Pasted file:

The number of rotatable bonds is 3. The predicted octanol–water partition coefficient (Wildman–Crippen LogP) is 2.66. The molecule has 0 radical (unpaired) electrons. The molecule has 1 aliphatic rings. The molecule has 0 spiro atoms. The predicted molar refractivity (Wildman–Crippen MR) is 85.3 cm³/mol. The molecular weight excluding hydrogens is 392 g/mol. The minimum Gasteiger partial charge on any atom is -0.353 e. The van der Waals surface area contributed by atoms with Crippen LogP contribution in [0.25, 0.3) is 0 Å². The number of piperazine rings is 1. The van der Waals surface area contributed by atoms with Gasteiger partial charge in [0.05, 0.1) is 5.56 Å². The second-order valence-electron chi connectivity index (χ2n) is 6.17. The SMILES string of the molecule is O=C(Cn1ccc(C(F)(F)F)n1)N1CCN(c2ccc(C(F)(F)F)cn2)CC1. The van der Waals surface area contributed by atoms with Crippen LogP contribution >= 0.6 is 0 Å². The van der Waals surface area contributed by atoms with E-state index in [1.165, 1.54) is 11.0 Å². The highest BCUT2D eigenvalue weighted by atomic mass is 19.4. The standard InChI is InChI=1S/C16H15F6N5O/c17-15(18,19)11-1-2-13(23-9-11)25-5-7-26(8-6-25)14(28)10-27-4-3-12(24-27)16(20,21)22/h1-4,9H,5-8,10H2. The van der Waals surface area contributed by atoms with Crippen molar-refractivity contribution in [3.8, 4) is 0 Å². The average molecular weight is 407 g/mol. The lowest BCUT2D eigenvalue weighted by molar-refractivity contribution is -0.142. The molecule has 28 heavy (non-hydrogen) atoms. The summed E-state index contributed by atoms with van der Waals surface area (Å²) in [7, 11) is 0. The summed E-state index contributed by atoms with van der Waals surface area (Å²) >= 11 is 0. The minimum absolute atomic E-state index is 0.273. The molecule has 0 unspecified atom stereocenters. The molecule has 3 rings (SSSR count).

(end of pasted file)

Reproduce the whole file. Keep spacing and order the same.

The number of rotatable bonds is 3. The predicted octanol–water partition coefficient (Wildman–Crippen LogP) is 2.66. The molecule has 0 radical (unpaired) electrons. The molecule has 1 aliphatic rings. The molecule has 0 spiro atoms. The predicted molar refractivity (Wildman–Crippen MR) is 85.3 cm³/mol. The molecular weight excluding hydrogens is 392 g/mol. The minimum Gasteiger partial charge on any atom is -0.353 e. The van der Waals surface area contributed by atoms with Crippen LogP contribution in [0.25, 0.3) is 0 Å². The number of piperazine rings is 1. The van der Waals surface area contributed by atoms with Gasteiger partial charge in [0.05, 0.1) is 5.56 Å². The second-order valence-electron chi connectivity index (χ2n) is 6.17. The SMILES string of the molecule is O=C(Cn1ccc(C(F)(F)F)n1)N1CCN(c2ccc(C(F)(F)F)cn2)CC1. The van der Waals surface area contributed by atoms with Crippen LogP contribution >= 0.6 is 0 Å². The van der Waals surface area contributed by atoms with E-state index in [1.165, 1.54) is 11.0 Å². The highest BCUT2D eigenvalue weighted by atomic mass is 19.4. The standard InChI is InChI=1S/C16H15F6N5O/c17-15(18,19)11-1-2-13(23-9-11)25-5-7-26(8-6-25)14(28)10-27-4-3-12(24-27)16(20,21)22/h1-4,9H,5-8,10H2. The van der Waals surface area contributed by atoms with Crippen molar-refractivity contribution in [3.8, 4) is 0 Å². The average molecular weight is 407 g/mol. The lowest BCUT2D eigenvalue weighted by molar-refractivity contribution is -0.142. The molecule has 28 heavy (non-hydrogen) atoms. The summed E-state index contributed by atoms with van der Waals surface area (Å²) in [7, 11) is 0. The summed E-state index contributed by atoms with van der Waals surface area (Å²) >= 11 is 0. The minimum absolute atomic E-state index is 0.273. The molecule has 0 unspecified atom stereocenters. The molecule has 3 rings (SSSR count).